Screens made with a red filter formed of a red luster and with pigmented blue phosphors may be produced with shadow masks having conventional grades (illustratively 3 to 5 mils) and with aperture sizes of conventional value (illustratively 14 mils or even enlarged apertures especially at the center of the screen. Brightnesses as high as 65 foot Lamberts with reflectances in the neighborhood of 30 have been achieved although optimization of the screen components may well be expected to achieve brightnesses of 80 foot Lamberts or more. Indeed, performance approaching that of the best black-surround screen may be realized with the described screen structure with economies of screen manufacture. By way of illustration the described screen may be prepared utilizing a mask of conventional design except for larger apertures since it is not necessary to practice etch back or to otherwise modify the mask after having used it in screening. In fact, the described screen structure is very similar to conventional tri-color screens except for its filter components as to which the red filter represents additional processing steps but these steps are of the same type to which the art has be ome accustomed in photographic printing of color tube screens. The optically discontinuous blue filter component is introduced simply by a modification of the blue phosphor slurry and without the ad dition of further processing steps. As stated above, the red phosphor may cover the entirety of the red filters but since these filters project into the guard bands of the blue and green it is preferred that the phosphor dots of all three colors be about the same size. The embodiment of FIG. 1 has been described with a condition of positive tolerance, that is to say, with electron beams of smaller cross sectional area than the phosphor dots. This is not a limitation of the described structure; negative tolerances may also be employed if desired. A negative tolerance is one in which the electron beams are larger in cross sectional area than the phosphor dots and their relative size is chosen to achieve the same tolerance or guard band for purity reserve. The negative tolerance condition may be produced in a variety of fashions. One that suggests itself directly is having the apertures of the mask of small dimension when used in screening but of larger dimension when finally installed in the tube. This is a known technique that may be achieved either by etch back as described above or by temporarily closing down the mask holes for the purpose of screening with a material that is thereafter removable when the screening has been accomplished. A still further approach is the subject of copending applications of Sam H. Kaplan, Ser. No. 773,833, filed Nov. 6, 1968 and Ser. No. 179,921, filed Sept. 13, 1971, wherein the exposure to determine the green phosphor deposit is made from the red and blue exposure positions. In general, the deposit of any one phosphor is determined by exposures from the remaining two color positions so that the deposit is controllably smaller than the apertures of the shadow mask.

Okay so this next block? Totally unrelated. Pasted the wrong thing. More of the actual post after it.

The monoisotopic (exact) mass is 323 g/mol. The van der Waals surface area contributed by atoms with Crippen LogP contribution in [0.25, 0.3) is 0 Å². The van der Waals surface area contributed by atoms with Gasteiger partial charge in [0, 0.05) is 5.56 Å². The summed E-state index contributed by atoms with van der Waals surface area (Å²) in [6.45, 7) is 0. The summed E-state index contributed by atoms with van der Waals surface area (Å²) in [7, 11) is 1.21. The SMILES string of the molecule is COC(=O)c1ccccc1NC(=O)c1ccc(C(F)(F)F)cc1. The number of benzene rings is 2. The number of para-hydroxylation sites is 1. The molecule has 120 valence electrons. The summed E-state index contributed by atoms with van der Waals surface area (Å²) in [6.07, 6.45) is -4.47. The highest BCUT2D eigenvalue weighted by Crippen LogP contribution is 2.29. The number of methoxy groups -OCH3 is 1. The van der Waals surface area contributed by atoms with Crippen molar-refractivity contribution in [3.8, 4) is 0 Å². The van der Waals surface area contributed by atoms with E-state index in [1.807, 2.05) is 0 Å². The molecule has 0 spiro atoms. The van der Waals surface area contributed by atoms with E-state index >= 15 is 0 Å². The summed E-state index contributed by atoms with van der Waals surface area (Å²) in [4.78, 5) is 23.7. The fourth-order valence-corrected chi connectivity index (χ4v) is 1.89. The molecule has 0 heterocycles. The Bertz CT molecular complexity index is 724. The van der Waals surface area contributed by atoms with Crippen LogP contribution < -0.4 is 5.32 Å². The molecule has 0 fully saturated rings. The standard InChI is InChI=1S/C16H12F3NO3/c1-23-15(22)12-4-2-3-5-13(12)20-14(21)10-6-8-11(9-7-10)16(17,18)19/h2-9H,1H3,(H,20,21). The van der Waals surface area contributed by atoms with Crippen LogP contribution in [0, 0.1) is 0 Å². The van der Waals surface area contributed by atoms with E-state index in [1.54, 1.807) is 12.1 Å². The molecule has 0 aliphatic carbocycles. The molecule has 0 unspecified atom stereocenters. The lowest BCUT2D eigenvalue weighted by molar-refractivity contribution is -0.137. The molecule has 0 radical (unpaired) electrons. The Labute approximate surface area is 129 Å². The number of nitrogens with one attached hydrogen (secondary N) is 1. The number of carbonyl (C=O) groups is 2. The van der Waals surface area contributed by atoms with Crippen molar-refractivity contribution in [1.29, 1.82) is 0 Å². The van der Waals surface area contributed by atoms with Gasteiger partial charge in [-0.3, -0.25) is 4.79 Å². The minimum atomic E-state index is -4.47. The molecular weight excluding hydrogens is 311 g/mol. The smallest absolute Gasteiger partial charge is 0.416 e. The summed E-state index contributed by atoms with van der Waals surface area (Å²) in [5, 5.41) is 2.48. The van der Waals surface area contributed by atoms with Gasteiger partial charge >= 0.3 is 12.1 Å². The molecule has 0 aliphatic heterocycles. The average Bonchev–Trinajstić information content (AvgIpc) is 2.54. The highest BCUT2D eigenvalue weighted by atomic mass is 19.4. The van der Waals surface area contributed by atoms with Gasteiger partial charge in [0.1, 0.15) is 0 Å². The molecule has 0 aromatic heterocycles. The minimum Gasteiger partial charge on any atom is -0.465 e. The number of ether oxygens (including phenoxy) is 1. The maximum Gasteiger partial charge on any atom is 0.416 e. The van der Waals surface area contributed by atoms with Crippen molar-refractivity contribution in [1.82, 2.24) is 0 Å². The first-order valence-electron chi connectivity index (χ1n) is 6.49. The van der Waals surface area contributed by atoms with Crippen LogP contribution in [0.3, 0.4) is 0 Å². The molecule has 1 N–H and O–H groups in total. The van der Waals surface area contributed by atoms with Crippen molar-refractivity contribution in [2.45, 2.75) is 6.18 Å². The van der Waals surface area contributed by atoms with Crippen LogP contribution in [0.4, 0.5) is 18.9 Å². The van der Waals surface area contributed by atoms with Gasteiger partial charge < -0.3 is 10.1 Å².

As stated above negative tolerance may be adapted concept of the present invention is applied to a blacksurround tube wherein the black surround or lightabsorbing material is designated by mottling while. vertical crosshatching again represents a filter component applied to the set of red elemental image areas of the tube and horizontal crosshatching represents a filter component applied to the sets of blue elemental image areas.
The processing techniques for screening this type of structure are also well known in the art. For example, US. Pat. No. 3,558,310 Mayaud describes a method for applying graphite or other light-absorbing material. Preliminarily, deposits of clear pva are applied to every elemental area of the screen that is to receive phosphor whether or not it additionally receives a filter component. This is done by conventional photoresist printing utilizing the shadow mask as a pattern to expose selected portions of a layer of clear pva, sensitized by ammonium dichromate. Three exposures are required, one with the light source simulating each of the three electron beams, in turn. After exposure, the faceplate is washed with water leaving dots of clear pva protecting all of the elemental image areas of the screen. Preferably, the exposures areaccomplished so that the pva dots are smaller in area than the area of the mask apertures as the mask is finally installed in the tube.